Vertical integration is a feature of the livestock industries in the developing countries of the Asia-Pacific region that is likely to become even more important in coming decades. This will happen primarily because of the growth that is occurring in the demand for poultry and pigmeat, the production of which lends itself to industrial style farming because of its capital intensive nature. Small farms play an important role at present in contributing to the food needs of those living in urban areas through participation in wet markets and informal marketing channels. However, it seems likely this role will be gradually taken over by large vertically integrated farms with the continued expansion of western style marketing systems in urban areas due to the almost inevitable social and economic changes that favour this style of marketing system. In the short to medium term, small farms are unlikely to face competition from the large vertically integrated firms in rural areas. The low incomes typically found in rural areas and the limited supporting infrastructure such as roads and communication facilities provide little incentive for the large vertically integrated operations to set up in rural areas. The vertically integrated firms can play an important part in improving product quality and in disseminating technologies to small farmers. Those that are foreign owned are a source of capital for the economy in which the investment is being made. They might also create export market opportunities for the host country in their home markets conferring another benefit to the host country in the form of export earnings. There is a clear information deficiency surrounding the net effect of a highly integrated agriculture in developing countries and clearly additional research into this issue seems warranted, particularly the impact on the rural poor.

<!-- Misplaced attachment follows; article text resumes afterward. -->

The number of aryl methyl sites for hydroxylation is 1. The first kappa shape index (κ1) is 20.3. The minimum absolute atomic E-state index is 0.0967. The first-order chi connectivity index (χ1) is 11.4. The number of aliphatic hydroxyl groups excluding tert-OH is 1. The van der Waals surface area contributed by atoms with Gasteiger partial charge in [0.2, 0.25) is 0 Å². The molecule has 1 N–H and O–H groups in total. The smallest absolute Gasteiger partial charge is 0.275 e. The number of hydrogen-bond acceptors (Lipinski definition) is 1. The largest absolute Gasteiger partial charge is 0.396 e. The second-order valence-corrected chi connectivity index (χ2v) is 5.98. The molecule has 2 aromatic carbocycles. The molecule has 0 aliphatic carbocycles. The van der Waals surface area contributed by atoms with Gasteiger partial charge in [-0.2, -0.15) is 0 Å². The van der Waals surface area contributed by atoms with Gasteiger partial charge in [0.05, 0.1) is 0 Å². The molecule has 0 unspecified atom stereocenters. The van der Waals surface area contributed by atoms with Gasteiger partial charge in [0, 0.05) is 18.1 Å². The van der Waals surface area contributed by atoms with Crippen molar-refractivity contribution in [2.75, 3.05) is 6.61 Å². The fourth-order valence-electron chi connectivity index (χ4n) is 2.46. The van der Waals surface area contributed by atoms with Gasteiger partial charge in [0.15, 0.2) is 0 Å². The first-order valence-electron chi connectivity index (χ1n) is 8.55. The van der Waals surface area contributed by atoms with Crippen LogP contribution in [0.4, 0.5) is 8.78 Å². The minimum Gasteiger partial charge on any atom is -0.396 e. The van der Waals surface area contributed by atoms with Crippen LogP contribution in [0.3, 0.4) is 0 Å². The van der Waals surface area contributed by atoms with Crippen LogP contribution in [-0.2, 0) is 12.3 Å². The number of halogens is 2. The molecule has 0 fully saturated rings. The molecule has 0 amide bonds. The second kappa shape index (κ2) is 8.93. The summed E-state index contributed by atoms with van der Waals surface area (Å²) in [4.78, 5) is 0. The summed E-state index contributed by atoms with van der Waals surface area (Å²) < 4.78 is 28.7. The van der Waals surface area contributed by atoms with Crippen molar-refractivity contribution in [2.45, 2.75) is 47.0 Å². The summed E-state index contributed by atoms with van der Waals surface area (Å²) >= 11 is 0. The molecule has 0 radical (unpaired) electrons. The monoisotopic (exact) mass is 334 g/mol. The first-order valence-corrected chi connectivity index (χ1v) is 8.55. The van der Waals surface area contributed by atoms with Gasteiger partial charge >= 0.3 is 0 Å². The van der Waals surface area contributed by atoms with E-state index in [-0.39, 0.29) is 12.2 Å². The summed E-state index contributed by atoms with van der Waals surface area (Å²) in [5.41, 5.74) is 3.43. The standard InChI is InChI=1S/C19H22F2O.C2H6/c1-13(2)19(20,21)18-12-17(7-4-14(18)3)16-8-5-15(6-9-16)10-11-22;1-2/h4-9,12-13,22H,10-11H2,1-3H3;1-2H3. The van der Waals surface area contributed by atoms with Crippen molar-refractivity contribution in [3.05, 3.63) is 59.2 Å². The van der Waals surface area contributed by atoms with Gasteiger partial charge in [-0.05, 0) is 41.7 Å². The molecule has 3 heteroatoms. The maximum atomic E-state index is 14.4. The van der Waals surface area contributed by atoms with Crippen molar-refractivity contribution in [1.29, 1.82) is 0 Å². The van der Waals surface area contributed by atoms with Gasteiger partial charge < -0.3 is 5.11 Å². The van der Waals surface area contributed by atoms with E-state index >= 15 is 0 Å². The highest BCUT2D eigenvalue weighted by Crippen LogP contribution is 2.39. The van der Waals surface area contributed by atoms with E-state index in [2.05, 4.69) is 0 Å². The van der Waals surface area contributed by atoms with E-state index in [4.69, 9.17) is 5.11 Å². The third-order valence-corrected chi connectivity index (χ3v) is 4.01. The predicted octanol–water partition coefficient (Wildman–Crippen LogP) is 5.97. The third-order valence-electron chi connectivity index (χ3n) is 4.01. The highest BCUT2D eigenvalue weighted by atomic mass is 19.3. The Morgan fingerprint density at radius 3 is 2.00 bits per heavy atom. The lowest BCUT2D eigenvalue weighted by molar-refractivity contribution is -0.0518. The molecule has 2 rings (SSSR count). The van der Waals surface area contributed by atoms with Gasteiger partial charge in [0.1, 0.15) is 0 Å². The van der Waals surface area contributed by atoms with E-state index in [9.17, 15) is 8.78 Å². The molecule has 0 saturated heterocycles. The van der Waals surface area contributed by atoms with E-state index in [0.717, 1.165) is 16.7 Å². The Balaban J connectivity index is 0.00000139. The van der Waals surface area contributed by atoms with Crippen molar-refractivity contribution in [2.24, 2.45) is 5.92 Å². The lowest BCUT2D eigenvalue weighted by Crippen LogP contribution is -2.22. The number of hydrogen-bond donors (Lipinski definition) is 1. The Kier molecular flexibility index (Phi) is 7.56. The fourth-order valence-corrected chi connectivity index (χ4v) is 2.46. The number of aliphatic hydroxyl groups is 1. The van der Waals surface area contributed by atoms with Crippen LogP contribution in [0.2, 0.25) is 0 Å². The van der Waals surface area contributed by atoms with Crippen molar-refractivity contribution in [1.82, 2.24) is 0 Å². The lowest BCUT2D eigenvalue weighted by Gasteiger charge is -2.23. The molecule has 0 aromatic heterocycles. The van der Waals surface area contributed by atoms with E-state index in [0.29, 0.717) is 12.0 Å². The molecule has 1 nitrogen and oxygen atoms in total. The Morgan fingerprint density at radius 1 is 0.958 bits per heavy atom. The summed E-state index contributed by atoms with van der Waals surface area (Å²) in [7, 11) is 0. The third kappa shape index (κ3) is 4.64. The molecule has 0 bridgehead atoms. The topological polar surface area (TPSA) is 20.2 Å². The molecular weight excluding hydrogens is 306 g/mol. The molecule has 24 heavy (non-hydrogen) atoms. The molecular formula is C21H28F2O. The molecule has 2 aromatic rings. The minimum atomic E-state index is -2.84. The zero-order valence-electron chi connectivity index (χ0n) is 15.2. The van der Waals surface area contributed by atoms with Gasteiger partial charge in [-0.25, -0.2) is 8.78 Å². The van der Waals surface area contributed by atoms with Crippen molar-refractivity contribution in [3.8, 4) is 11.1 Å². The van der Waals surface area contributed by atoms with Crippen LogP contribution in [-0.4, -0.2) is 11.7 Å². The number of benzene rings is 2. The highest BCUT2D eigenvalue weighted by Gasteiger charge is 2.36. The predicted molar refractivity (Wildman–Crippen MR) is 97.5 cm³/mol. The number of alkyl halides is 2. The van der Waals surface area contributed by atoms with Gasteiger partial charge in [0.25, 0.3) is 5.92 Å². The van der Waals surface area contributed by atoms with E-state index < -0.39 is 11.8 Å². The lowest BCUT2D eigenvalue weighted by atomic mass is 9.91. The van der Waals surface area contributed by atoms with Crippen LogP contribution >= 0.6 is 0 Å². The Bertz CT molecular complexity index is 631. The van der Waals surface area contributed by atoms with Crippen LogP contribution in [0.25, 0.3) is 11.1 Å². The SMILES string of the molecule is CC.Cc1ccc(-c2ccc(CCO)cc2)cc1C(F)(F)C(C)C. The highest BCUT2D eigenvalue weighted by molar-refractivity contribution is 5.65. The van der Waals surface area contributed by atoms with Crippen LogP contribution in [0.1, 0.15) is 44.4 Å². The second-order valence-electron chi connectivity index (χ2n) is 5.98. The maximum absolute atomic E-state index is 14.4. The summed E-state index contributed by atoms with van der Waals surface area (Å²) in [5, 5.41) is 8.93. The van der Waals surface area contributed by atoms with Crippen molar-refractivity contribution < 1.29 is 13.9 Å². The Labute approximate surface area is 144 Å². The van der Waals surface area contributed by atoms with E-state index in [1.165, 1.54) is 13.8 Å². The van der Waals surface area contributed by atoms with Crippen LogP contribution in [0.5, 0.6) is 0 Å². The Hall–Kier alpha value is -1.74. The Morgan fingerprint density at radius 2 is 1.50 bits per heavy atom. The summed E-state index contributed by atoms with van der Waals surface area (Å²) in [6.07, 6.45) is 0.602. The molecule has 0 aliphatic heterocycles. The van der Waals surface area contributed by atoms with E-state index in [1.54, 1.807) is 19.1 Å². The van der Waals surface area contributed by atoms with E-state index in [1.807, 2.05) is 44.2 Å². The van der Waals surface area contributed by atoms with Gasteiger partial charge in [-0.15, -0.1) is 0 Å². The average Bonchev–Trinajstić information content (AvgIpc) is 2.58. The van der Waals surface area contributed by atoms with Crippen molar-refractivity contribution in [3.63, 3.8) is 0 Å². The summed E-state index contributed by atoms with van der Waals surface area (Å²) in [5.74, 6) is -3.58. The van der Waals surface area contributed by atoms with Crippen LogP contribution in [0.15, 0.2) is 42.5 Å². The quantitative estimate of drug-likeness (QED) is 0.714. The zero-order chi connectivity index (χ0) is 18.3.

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Appendix 3 - Examples of companies in Asia-Pacific region that are vertically integrated


Source of information

Head office

Business Activities

San Miguel Corporation
de Dios (1994)


Basic meat products
Non-alcoholic malt beverages
Wines and spirits
Juice and juice drinks
Bottling of water
Value-added meat products
Processed meat
Butter, cheese and margarine
Coconut and other products
Glass, Metal
Paper composite
Real estate,

RFM Corporation (Republic Flour Mills)
de Dios (1994)


Ice cream, milk and juice production
Cans and bottles for soft drinks and water
Bottling of water
Broiler production
Feed production for ducks and fish
Processing of meat, canned goods, customized meat products, canned tuna
Flour production, noodles, spaghetti, macaroni, cake mixes
Butter margarine
Bank and Insurance brokers
Real estate
Semiconductor packages

Purefoods Corporation
de Dios (1994)


Meat production
· pork
· beef
· chicken
Feed production
Flour milling
Noodles manufacturing

Vitatich Corporation


Live and dressed chicken production covering
· day old chicken
· day old pullets